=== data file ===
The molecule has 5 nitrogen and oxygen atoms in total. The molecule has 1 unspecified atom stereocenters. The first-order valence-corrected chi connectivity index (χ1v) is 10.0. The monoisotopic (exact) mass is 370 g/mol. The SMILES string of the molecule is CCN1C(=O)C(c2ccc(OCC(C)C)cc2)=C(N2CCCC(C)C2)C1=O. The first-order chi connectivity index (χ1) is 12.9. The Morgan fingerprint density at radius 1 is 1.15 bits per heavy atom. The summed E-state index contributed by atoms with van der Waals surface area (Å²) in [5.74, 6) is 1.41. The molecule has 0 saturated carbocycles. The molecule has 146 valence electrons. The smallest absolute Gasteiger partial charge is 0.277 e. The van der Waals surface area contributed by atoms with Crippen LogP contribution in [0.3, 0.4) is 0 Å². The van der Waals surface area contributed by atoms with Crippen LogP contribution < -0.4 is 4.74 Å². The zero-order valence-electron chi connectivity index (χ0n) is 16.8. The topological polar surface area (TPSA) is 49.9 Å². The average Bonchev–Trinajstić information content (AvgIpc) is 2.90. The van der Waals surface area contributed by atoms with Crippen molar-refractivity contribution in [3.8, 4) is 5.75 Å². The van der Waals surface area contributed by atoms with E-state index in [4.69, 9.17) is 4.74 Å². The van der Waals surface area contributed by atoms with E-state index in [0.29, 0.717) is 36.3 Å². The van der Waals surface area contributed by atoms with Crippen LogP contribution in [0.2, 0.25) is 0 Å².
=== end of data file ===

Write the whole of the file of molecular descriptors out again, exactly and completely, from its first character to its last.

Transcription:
The molecule has 5 nitrogen and oxygen atoms in total. The molecule has 1 unspecified atom stereocenters. The first-order valence-corrected chi connectivity index (χ1v) is 10.0. The monoisotopic (exact) mass is 370 g/mol. The SMILES string of the molecule is CCN1C(=O)C(c2ccc(OCC(C)C)cc2)=C(N2CCCC(C)C2)C1=O. The first-order chi connectivity index (χ1) is 12.9. The Morgan fingerprint density at radius 1 is 1.15 bits per heavy atom. The summed E-state index contributed by atoms with van der Waals surface area (Å²) in [5.74, 6) is 1.41. The molecule has 0 saturated carbocycles. The molecule has 146 valence electrons. The smallest absolute Gasteiger partial charge is 0.277 e. The van der Waals surface area contributed by atoms with Crippen LogP contribution in [0.3, 0.4) is 0 Å². The van der Waals surface area contributed by atoms with Crippen LogP contribution < -0.4 is 4.74 Å². The zero-order valence-electron chi connectivity index (χ0n) is 16.8. The topological polar surface area (TPSA) is 49.9 Å². The average Bonchev–Trinajstić information content (AvgIpc) is 2.90. The van der Waals surface area contributed by atoms with Crippen molar-refractivity contribution in [3.8, 4) is 5.75 Å². The van der Waals surface area contributed by atoms with E-state index in [4.69, 9.17) is 4.74 Å². The van der Waals surface area contributed by atoms with E-state index in [0.29, 0.717) is 36.3 Å². The van der Waals surface area contributed by atoms with Crippen LogP contribution in [0.2, 0.25) is 0 Å².